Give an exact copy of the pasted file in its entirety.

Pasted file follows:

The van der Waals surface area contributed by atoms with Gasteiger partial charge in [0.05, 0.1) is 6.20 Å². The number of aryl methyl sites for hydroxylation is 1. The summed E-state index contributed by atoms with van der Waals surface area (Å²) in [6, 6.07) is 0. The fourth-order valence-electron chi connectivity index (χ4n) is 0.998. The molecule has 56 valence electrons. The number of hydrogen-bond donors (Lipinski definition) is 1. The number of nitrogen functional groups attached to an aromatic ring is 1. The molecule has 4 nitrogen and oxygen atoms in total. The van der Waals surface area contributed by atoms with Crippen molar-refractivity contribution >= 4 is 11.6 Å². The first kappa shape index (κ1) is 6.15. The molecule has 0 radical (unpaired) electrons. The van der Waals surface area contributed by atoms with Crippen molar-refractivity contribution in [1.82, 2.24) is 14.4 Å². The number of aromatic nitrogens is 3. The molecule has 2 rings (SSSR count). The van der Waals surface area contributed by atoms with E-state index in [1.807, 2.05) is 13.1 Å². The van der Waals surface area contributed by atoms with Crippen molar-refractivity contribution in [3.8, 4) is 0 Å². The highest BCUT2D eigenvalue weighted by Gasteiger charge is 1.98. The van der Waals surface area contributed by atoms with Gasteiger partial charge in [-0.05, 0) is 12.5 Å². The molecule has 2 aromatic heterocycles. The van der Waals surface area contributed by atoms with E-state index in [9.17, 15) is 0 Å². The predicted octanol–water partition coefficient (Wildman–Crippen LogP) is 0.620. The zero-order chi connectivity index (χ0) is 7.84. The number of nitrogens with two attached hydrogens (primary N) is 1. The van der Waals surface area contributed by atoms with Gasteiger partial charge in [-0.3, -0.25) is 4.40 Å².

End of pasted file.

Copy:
The van der Waals surface area contributed by atoms with Gasteiger partial charge in [0.05, 0.1) is 6.20 Å². The number of aryl methyl sites for hydroxylation is 1. The summed E-state index contributed by atoms with van der Waals surface area (Å²) in [6, 6.07) is 0. The fourth-order valence-electron chi connectivity index (χ4n) is 0.998. The molecule has 56 valence electrons. The number of hydrogen-bond donors (Lipinski definition) is 1. The number of nitrogen functional groups attached to an aromatic ring is 1. The molecule has 4 nitrogen and oxygen atoms in total. The van der Waals surface area contributed by atoms with Crippen molar-refractivity contribution >= 4 is 11.6 Å². The first kappa shape index (κ1) is 6.15. The molecule has 0 radical (unpaired) electrons. The van der Waals surface area contributed by atoms with Crippen molar-refractivity contribution in [1.82, 2.24) is 14.4 Å². The number of aromatic nitrogens is 3. The molecule has 2 rings (SSSR count). The van der Waals surface area contributed by atoms with E-state index in [1.807, 2.05) is 13.1 Å². The van der Waals surface area contributed by atoms with Crippen molar-refractivity contribution in [3.8, 4) is 0 Å². The highest BCUT2D eigenvalue weighted by Gasteiger charge is 1.98. The van der Waals surface area contributed by atoms with Gasteiger partial charge in [-0.05, 0) is 12.5 Å². The molecule has 2 aromatic heterocycles. The van der Waals surface area contributed by atoms with E-state index in [9.17, 15) is 0 Å². The predicted octanol–water partition coefficient (Wildman–Crippen LogP) is 0.620. The zero-order chi connectivity index (χ0) is 7.84. The number of nitrogens with two attached hydrogens (primary N) is 1. The van der Waals surface area contributed by atoms with Gasteiger partial charge in [-0.3, -0.25) is 4.40 Å².